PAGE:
Tuesday, April 22, 2014

Open letter to Edwin Khodabakchian, CEO Feedly

Dear Mr. Edwin,

I am terribly sorry that the internet news reporters decided to sensationalize this whole thing. I am a Feedly supporter myself and I truly enjoy it. And I agree too with some security professionals / researchers that Feedly did respond timely and quote Davey Winder, "ethical disclosure at its best". However, people decided to interprete my blog post their way and put Feedly in a bad light. The blog post is meant for a extremely small community and technical findings / tips / news archive, however, it was 'scraped' and re-packaged without even notifying me. For the record, I informed no one and spoke to no writers before this whole thing went down.

And on my blog, I wrote the contents as objective and technical as I could and quoted only facts, however limited they may have been. Any inaccuracies that was pointed out I did my best to correct them. As Feedly had stopped communicating with me after they fixed the problem, i had zero visibility (and I am not saying that Feedly owes me to provide any). To be fair, I did ask Feedly to advise on Feedly's steps to ethical disclosure, however, I did not receive any responses despite multiple emails. This means that I did not know that it was a backend fix until much later when I tested it myself (and still I can't be entirely sure until you helped confirmed it later) and I didn't know it was fixed before the 17th when Feedly released v19.3.0 (thus i added 'estimated').  As always, it is part of an individual duty to inform the public and as advised by recognised security body whom i shall not name, I only published this finding about a month after the fix.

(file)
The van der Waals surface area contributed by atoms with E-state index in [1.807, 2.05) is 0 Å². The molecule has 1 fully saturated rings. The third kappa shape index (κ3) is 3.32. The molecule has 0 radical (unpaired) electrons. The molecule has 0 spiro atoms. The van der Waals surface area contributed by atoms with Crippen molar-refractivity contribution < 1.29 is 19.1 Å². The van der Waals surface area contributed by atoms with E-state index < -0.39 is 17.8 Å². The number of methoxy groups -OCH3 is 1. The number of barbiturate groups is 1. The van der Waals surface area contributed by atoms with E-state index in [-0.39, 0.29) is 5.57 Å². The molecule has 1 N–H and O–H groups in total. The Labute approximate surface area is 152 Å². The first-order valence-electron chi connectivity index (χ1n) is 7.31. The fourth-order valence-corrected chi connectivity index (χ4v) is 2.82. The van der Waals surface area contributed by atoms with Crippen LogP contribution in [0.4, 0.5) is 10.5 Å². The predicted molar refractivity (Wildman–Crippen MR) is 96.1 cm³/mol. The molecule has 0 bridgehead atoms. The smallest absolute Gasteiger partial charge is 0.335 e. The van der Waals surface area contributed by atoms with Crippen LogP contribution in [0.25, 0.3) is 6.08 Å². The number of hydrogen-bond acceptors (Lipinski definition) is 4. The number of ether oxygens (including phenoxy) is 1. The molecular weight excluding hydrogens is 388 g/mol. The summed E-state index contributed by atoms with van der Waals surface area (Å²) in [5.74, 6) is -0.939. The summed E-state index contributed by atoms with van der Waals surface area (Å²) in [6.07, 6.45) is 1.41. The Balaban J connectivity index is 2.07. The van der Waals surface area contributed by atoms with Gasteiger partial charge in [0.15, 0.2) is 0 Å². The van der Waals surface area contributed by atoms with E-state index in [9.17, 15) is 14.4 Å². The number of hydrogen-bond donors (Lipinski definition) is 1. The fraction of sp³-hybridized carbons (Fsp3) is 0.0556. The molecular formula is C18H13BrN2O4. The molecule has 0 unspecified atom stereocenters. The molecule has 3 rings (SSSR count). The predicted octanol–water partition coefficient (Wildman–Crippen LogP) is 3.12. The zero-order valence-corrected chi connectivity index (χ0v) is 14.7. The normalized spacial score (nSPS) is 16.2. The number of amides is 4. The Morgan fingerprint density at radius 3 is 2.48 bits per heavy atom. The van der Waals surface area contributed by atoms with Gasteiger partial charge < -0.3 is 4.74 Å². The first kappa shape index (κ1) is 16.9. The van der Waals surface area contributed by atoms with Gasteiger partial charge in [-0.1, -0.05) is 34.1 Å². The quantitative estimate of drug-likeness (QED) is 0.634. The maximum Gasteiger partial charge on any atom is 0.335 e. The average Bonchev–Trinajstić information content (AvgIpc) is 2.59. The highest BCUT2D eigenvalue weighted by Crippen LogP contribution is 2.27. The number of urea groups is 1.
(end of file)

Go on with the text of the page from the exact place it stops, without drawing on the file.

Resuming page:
Unfortunately, this post unexpectedly went kinda viralled, probably because Feedly is in the fore-front of cloud RSS service provider. Like other major players such as Facebook, Google and Microsoft, Feedly is facing her onslaught of security news. Nevertheless, I believe the reporters of the various news sites should have contacted Feedly and myself to do fact-checks before publishing the articles.  Feedly has an awesome track records in its services and security responses, and like any other giants, people will forget about this and continue to support Feedly. 

This is a war against insecurity both real and deadly vulnerabilties and also the usual crowd paranoia. And I believe that soon enough, this will blow over like any other news. Someone will find something in somewhere else and this will be quickly be forgotten.

I wish you and Feedly a continuous success. 

P.S. For what's worth, this article speaks of my thoughts:

Yours sincerely,
Jeremy S.

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